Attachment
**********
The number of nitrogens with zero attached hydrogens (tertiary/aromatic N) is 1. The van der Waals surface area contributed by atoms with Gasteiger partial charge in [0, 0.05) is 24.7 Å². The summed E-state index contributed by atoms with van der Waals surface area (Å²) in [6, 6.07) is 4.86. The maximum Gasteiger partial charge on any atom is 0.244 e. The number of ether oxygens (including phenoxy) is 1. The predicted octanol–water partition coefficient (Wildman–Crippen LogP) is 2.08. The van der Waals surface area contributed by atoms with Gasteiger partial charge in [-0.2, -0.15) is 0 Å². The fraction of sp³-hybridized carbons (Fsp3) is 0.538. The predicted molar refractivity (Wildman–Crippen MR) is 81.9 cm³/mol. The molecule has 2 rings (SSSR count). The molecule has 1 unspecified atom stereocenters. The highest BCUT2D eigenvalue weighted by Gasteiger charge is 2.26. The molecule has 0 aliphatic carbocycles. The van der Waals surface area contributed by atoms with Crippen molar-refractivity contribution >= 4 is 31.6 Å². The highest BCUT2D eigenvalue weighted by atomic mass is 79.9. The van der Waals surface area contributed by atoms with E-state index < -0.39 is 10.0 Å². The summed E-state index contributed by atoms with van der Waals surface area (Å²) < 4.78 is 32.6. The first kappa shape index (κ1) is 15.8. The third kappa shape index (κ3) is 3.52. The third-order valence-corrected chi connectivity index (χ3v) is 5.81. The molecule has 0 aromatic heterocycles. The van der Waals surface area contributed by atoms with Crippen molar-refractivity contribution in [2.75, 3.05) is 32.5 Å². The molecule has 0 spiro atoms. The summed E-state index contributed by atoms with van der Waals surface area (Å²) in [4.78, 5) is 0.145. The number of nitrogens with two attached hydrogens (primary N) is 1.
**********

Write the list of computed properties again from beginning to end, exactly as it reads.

The number of nitrogens with zero attached hydrogens (tertiary/aromatic N) is 1. The van der Waals surface area contributed by atoms with Gasteiger partial charge in [0, 0.05) is 24.7 Å². The summed E-state index contributed by atoms with van der Waals surface area (Å²) in [6, 6.07) is 4.86. The maximum Gasteiger partial charge on any atom is 0.244 e. The number of ether oxygens (including phenoxy) is 1. The predicted octanol–water partition coefficient (Wildman–Crippen LogP) is 2.08. The van der Waals surface area contributed by atoms with Gasteiger partial charge in [-0.2, -0.15) is 0 Å². The fraction of sp³-hybridized carbons (Fsp3) is 0.538. The predicted molar refractivity (Wildman–Crippen MR) is 81.9 cm³/mol. The molecule has 2 rings (SSSR count). The molecule has 1 unspecified atom stereocenters. The highest BCUT2D eigenvalue weighted by Gasteiger charge is 2.26. The molecule has 0 aliphatic carbocycles. The van der Waals surface area contributed by atoms with Crippen molar-refractivity contribution >= 4 is 31.6 Å². The highest BCUT2D eigenvalue weighted by atomic mass is 79.9. The van der Waals surface area contributed by atoms with E-state index < -0.39 is 10.0 Å². The summed E-state index contributed by atoms with van der Waals surface area (Å²) < 4.78 is 32.6. The first kappa shape index (κ1) is 15.8. The third kappa shape index (κ3) is 3.52. The third-order valence-corrected chi connectivity index (χ3v) is 5.81. The molecule has 0 aromatic heterocycles. The van der Waals surface area contributed by atoms with Crippen molar-refractivity contribution in [2.75, 3.05) is 32.5 Å². The molecule has 0 spiro atoms. The summed E-state index contributed by atoms with van der Waals surface area (Å²) in [4.78, 5) is 0.145. The number of nitrogens with two attached hydrogens (primary N) is 1.